Oct. 27 (Bloomberg) -- Prime Minister Silvio Berlusconi warned that Italy will lose its credibility unless it lives up to pledges made to the European Union last night on overhauling the economy and reducing the euro area’s second-biggest debt.
“If we don’t respect our commitments, we won’t be credible anymore,” Berlusconi told reporters in Brussels earlier today. His comments came after euro-area leaders urged Italy to pursue an “ambitious timetable” to boost economic growth and cut debt that amounts to about 120 percent of output, the second most in the region after Greece.
The premier also said that Italy “isn’t Greece” and will avoid the social unrest that has hit its Mediterranean neighbor amid a wave of austerity measures, even as unions threatened to take to the streets to protest his bid to gradually raise the pension age and ease laws on firing workers.
The pressure on Berlusconi underscored a push by European leaders to prevent the Greece-fueled debt crisis from swamping the third-biggest euro economy and piling risks onto France and Germany. Berlusconi may struggle to carry out his vows amid political bickering and labor opposition, with Italian borrowing costs still near record highs even as the European Central Bank continues to prop up the nation’s debt.
“The rise in retirement age will happen gradually” and won’t “bring any benefits to the public finances in the near term,” Riccardo Barbieri, chief European economist at Mizuho International Plc in London, wrote in an e-mailed note. “This is just a temporary compromise and pressure on Italy to deliver sweeping reforms will return.”
The yield on Italy’s 10-bond was at 5.81 percent as of 1:57 p.m. in Rome, down 10 basis points from yesterday’s close. The premium investors demand to hold the securities rather than German bunds of equivalent maturity was 365 basis points, down from 388 basis points.
In a letter to the European Commission, Berlusconi vowed to raise 5 billion euros ($8 billion) annually for the next three years from asset sales and increase the retirement age to 67 by 2026, from about age 65 for men. Italy will also overhaul labor laws in a country where most young workers have no job security and older ones are hard to fire.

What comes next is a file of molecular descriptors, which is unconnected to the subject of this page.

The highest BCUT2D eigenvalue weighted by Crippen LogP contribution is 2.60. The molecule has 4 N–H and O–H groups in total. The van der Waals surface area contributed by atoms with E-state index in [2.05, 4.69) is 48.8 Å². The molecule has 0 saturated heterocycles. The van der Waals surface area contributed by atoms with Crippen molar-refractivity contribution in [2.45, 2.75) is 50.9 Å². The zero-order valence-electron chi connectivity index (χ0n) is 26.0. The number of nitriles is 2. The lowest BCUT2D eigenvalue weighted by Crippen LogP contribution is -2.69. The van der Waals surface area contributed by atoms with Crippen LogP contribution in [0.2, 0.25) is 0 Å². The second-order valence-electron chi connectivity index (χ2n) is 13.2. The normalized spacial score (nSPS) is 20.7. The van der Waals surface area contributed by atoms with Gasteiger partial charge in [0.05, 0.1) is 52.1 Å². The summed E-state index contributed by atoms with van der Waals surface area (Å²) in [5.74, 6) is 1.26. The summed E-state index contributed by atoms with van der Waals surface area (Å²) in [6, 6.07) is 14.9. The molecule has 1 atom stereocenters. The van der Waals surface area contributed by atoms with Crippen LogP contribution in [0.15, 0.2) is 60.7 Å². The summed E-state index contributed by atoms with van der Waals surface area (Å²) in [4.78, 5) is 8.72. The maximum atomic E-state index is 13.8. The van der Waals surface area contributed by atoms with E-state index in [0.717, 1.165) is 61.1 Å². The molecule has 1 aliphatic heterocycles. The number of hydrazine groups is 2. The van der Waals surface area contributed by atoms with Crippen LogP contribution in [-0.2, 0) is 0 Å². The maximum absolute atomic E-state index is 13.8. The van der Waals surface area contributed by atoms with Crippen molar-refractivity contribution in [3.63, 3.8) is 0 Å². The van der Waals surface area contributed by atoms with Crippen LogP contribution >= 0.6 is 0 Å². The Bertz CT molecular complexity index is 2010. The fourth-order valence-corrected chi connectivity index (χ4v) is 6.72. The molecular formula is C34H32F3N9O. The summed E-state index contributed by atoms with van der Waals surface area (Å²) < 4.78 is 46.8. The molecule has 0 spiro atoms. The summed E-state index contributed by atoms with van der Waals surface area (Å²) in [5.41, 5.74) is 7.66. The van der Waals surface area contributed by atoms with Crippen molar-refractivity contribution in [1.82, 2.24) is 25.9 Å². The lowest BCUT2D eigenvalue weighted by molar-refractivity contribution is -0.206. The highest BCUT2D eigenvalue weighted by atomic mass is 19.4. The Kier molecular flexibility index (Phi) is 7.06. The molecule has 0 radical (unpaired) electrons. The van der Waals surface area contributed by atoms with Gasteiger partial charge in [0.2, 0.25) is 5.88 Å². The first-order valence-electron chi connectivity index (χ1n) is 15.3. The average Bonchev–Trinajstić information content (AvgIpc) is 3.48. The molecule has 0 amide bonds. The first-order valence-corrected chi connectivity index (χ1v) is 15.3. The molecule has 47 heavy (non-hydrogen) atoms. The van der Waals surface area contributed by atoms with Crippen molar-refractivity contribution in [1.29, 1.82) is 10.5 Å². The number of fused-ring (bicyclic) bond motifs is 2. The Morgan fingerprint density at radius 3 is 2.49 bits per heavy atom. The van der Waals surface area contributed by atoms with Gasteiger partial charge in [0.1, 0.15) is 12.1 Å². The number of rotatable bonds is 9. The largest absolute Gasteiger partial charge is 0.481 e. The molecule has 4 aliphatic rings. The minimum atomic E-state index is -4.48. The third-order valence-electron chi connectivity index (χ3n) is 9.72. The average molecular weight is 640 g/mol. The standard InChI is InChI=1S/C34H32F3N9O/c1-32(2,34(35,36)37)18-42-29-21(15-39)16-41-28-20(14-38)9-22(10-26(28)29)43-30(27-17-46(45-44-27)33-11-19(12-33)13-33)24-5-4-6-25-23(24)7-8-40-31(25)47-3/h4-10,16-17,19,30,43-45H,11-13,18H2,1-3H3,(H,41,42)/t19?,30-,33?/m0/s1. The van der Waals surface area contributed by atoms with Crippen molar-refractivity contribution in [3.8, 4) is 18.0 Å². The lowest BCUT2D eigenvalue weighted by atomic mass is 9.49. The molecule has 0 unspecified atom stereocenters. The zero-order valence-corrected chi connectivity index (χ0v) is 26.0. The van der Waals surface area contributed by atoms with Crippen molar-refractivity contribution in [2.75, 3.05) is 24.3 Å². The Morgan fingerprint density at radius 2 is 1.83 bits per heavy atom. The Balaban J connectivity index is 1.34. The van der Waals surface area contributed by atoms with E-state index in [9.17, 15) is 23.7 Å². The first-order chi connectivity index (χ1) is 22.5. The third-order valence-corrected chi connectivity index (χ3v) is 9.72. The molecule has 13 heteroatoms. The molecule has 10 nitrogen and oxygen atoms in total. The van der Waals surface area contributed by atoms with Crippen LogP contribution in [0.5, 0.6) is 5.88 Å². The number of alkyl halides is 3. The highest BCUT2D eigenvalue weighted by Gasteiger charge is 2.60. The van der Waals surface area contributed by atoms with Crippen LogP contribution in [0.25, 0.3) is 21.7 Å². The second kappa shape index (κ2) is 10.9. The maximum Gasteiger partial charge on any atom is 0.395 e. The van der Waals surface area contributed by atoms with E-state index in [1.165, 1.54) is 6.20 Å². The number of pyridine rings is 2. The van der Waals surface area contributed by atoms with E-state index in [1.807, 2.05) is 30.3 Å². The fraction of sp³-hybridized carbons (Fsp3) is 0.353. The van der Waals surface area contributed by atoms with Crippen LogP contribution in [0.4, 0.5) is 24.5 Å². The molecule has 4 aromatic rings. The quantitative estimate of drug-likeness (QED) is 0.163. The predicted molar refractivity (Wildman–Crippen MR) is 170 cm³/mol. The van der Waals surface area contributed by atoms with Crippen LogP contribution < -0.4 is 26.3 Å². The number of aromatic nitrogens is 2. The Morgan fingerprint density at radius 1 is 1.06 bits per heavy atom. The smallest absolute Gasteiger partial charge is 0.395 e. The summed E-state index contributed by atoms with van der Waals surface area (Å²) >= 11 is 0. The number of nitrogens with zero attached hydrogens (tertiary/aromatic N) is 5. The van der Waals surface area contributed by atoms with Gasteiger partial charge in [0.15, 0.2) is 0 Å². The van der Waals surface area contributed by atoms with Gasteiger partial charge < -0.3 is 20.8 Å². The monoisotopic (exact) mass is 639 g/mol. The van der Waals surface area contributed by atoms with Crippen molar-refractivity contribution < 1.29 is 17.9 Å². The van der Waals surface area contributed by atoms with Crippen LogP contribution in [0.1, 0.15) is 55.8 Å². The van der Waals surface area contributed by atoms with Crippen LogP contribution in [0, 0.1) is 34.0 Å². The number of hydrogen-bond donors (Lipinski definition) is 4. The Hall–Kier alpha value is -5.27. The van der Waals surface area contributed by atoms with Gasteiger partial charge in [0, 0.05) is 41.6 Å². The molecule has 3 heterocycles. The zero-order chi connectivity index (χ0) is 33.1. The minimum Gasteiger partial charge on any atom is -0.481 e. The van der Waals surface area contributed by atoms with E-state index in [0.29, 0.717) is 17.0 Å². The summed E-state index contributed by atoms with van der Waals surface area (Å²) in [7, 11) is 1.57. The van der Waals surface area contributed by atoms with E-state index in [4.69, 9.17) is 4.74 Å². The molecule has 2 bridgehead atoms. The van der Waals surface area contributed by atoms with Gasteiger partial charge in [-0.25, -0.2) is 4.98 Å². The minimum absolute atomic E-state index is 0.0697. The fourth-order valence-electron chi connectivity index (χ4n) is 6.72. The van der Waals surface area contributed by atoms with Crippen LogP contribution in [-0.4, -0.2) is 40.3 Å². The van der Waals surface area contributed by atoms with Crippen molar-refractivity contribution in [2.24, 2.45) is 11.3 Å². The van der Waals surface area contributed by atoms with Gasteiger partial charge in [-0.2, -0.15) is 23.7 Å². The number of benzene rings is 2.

While Berlusconi said the plan was “well-received” by policy makers, CGIL, Italy’s biggest labor-union group, called the proposals “one-sided” and a “nightmare,” according to a statement posted on its website. CGIL said the government should combat tax evasion and introduce a levy on assets rather than “punishing” workers.
CGIL leader Susanna Camusso said the group is now considering a “unified mobilization” of workers to protest the measures in the letter. Raffaele Bonanni, leader of the CISL union, told RAI2 television in an interview that he’s ready to strike “if firing laws are changed without the agreement” of labor organizations.
European policy makers, responding to global pressure to end the debt crisis, concluded 10 hours of overnight talks in Brussels today by announcing an agreement for bondholders to take 50 percent losses on Greek debt and a plan to boost the firepower of the region’s rescue fund to 1 trillion euros ($1.4 trillion).
Berlusconi’s letter did not give specifics about the asset sales, though achieving the target of 5 billion euros of revenue a year will have little impact on a debt of almost 1.9 trillion euros. The 14-page letter contained few new proposals, while euro-area leaders called on Italy to define by year-end the process to achieve an increase of the retirement age.
Calls to Resign
The retirement-age change and austerity measures totaling more than 100 billion euros have deepened divisions in Berlusconi’s coalition, fueling calls for elections to be held before the legislature’s term ends in 2013.
Berlusconi dismissed a report that he will resign in January in comments last night on Porta a Porta, a show on state-run RAI television. Repubblica newspaper said yesterday that the premier had agreed to step down and hold a vote next March in order to secure support for the pension plan from the Northern League, which underpins his coalition.
“Italy’s biggest challenge will be to deliver” its promised measures “in full,” Vladimir Pillonca, an economist at Societe Generale SA in London, said by e-mail. “The fragile political landscape merely reinforces the concerns over potential policy dilution.”
Economic growth in the euro area’s third-biggest economy has lagged behind the European average for more than a decade. A focus on growth and more debt reduction was demanded by the ECB, which began buying Italian bonds on Aug. 8, helping bring yields down from euro-era records.
Cabinet bickering over implementing the austerity measures has undermined the ECB’s effort, with the 10-year bond now yielding almost 6 percent, compared with the Aug. 5 peak of 6.4 percent before the ECB started backstopping the debt.
--With assistance from Lorenzo Totaro and Flavia Rotondi in Rome. Editors: Jeffrey Donovan, Leon Mangasarian
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